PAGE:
Etymology
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farthing (n.)

Old English feorðing (Old Northumbrian feorðung) "quarter of a penny; a fourth part," a diminutive derivative of feorða "fourth" (from feower "four;" from PIE root *kwetwer- "four") + -ing "fractional part." Cognate with Old Frisian fiardeng, Middle Low German verdink, Old Norse fjorðungr, Old Danish fjerdung "a fourth part of anything."

In late Old English also a division of land, probably originally a quarter of a hide. The modern English coin first was minted under Edward I and abolished 1961. The word was used in biblical translations for Latin quadrans "quarter of a denarius."

I shall geat a fart of a dead man as soone As a farthyng of him. [Heywood, "Proverbs," 1562]
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pennyfarthing (adj.)

also penny farthing, penny-farthing, "ineffective," 1887, from penny + farthing, the two together making but a small sum. The noun, in reference to the kind of bicycle with a small wheel in back and a big one in front (so called from the notion of different size coins) is attested by 1920.

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-ling 
diminutive word-forming element, early 14c., from Old English -ling a nominal suffix (not originally diminutive), from Proto-Germanic *-linga-; attested in historical Germanic languages as a simple suffix, but probably representing a fusion of two suffixes: 1. that represented by English -el (1), as in thimble, handle; and 2. -ing, suffix indicating "person or thing of a specific kind or origin;" in masculine nouns also "son of" (as in farthing, atheling, Old English horing "adulterer, fornicator"), from PIE *-(i)ko- (see -ic).

Both these suffixes had occasional diminutive force, but this was only slightly evident in Old English -ling and its equivalents in Germanic languages except Norse, where it commonly was used as a diminutive suffix, especially in words designating the young of animals (such as gæslingr "gosling"). Thus it is possible that the diminutive use that developed in Middle English is from Old Norse.
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shilling (n.)

English monetary unit, Middle English shilling, from Old English scilling, scylling, a coin of account consisting of a varying number of pence (on the continent and in England after the Conquest, commonly 12 pennies to a shilling, 20 shillings to a pound), from Proto-Germanic *skillingoz- (source also of Old Saxon, Danish, Swedish, Old Frisian, Old High German skilling, Old Norse skillingr, Dutch schelling, German Schilling, Gothic skilliggs).

Some etymologists trace this to the root *skell- "to resound, to ring," and others to the root *(s)kel- (1) "to cut" (perhaps via sense of "shield" from resemblance to one or as a device on coins (see shield (n.)) or from the cut or clipped segments of precious metal used as money).

The ending may represent the diminutive suffix -ling, or Germanic -ing "fractional part" (compare farthing). Old Church Slavonic skulezi, Polish szeląg, Spanish escalin, French schelling, Italian scellino are loan-words from Germanic. The modern English silver shilling dates to Henry VII.

Reckoning by the shilling is still not uncommon in some parts of the United States, especially in rural New England. [Century Dictionary, 1891]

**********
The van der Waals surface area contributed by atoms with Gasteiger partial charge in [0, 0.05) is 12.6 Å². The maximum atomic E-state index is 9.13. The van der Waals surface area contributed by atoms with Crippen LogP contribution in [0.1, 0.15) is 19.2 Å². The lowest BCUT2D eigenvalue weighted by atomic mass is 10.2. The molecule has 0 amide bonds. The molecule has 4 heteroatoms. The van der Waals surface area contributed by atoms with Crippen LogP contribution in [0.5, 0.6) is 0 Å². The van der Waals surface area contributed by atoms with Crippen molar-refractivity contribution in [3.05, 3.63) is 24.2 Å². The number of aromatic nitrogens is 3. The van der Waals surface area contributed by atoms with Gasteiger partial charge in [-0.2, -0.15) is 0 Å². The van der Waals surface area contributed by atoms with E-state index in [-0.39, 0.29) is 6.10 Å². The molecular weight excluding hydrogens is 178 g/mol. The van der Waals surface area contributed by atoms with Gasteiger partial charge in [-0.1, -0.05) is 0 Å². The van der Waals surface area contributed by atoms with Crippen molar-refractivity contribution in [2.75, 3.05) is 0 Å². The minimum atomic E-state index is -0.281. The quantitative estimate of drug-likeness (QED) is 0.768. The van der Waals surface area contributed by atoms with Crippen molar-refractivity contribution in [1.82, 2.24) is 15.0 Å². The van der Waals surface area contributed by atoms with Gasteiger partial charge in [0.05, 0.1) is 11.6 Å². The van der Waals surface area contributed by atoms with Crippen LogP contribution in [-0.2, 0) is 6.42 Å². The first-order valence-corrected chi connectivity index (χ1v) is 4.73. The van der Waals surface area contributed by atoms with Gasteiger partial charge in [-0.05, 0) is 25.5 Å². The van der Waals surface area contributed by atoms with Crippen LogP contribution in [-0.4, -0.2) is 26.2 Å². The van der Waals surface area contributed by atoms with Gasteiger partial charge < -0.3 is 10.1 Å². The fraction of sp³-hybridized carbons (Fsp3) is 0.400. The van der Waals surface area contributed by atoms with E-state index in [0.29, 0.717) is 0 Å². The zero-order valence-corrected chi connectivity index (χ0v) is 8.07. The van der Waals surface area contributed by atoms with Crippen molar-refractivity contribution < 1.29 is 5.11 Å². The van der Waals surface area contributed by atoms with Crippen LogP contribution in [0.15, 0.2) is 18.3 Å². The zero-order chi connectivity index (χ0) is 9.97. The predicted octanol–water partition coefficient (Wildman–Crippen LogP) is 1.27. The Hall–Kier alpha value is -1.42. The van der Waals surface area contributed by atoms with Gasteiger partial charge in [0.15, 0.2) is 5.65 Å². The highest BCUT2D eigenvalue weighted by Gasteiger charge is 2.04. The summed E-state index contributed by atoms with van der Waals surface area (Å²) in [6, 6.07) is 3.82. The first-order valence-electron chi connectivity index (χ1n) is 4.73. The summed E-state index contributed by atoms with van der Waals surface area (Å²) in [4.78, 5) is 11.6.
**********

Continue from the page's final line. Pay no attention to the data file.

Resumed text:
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*kwetwer- 
Proto-Indo-European root meaning "four."

It forms all or part of: cadre; cahier; carillon; carrefour; catty-cornered; diatessaron; escadrille; farthing; firkin; fortnight; forty; four; fourteen; fourth; quadrant; quadraphonic; quadratic; quadri-; quadrilateral; quadriliteral; quadrille; quadriplegia; quadrivium; quadroon; quadru-; quadruped; quadruple; quadruplicate; quarantine; quarrel (n.2) "square-headed bolt for a crossbow;" quarry (n.2) "open place where rocks are excavated;" quart; quarter; quarterback; quartermaster; quarters; quartet; quarto; quaternary; quatrain; quattrocento; quire (n.1) "set of four folded pages for a book;" squad; square; tessellated; tetra-; tetracycline; tetrad; tetragrammaton; tetrameter; tetrarch; trapezium.

It is the hypothetical source of/evidence for its existence is provided by: Sanskrit catvarah, Avestan čathwaro, Persian čatvar, Greek tessares, Latin quattuor, Oscan petora, Old Church Slavonic četyre, Lithuanian keturi, Old Irish cethir, Welsh pedwar.
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quarter (n.1)

c. 1300, "one-fourth of anything; one of four equal parts or divisions into which anything is or may be divided;" often in reference to the four parts into which a slaughtered animal is cut, from Old French quartier, cartier (12c.), from Latin quartarius "fourth part," from quartus "the fourth, fourth part" (related to quattuor "four," from PIE root *kwetwer- "four"). One of the earliest dated references in English is to "parts of the body as dismembered during execution" (c. 1300).

Used of the phases of the moon from early 15c. The phrase quarter of an hour is attested from mid-15c. In Middle English quarter also meant "one of the four divisions of a 12-hour night" (late 14c.), and the quarter of the night meant "nine o'clock p.m." (early 14c.). As a period of time in a football game, from 1911. 

From late 14c. as "one of the four quadrants of the heavens;" hence, from the notion of the winds, "a side, a direction" (c. 1400). In heraldry from mid-14c. as "one of the four divisions of a shield or coat of arms."

Meaning "region, locality, area, place" is from c. 1400. Meaning "distinct portion of a town" (identified by the class or race of people who live there) is first attested 1520s. For military sense, see quarters.

The coin (one fourth of a dollar, originally silver) is peculiar to U.S. and dates to 1783. But quarter could mean "a farthing" (one quarter of a penny) in Middle English (late 14c.), and compare quadrant "a farthing" (c. 1600), and classical Latin quadrans, the name of a coin worth a quarter of an as (the basic unit of Roman currency).

Quarter horse, bred strong for racing on quarter-mile tracks, is recorded by 1834. The word's connection with "four" loosened in Middle English and by 15c. expressions such as six-quartered for "six-sided" are found.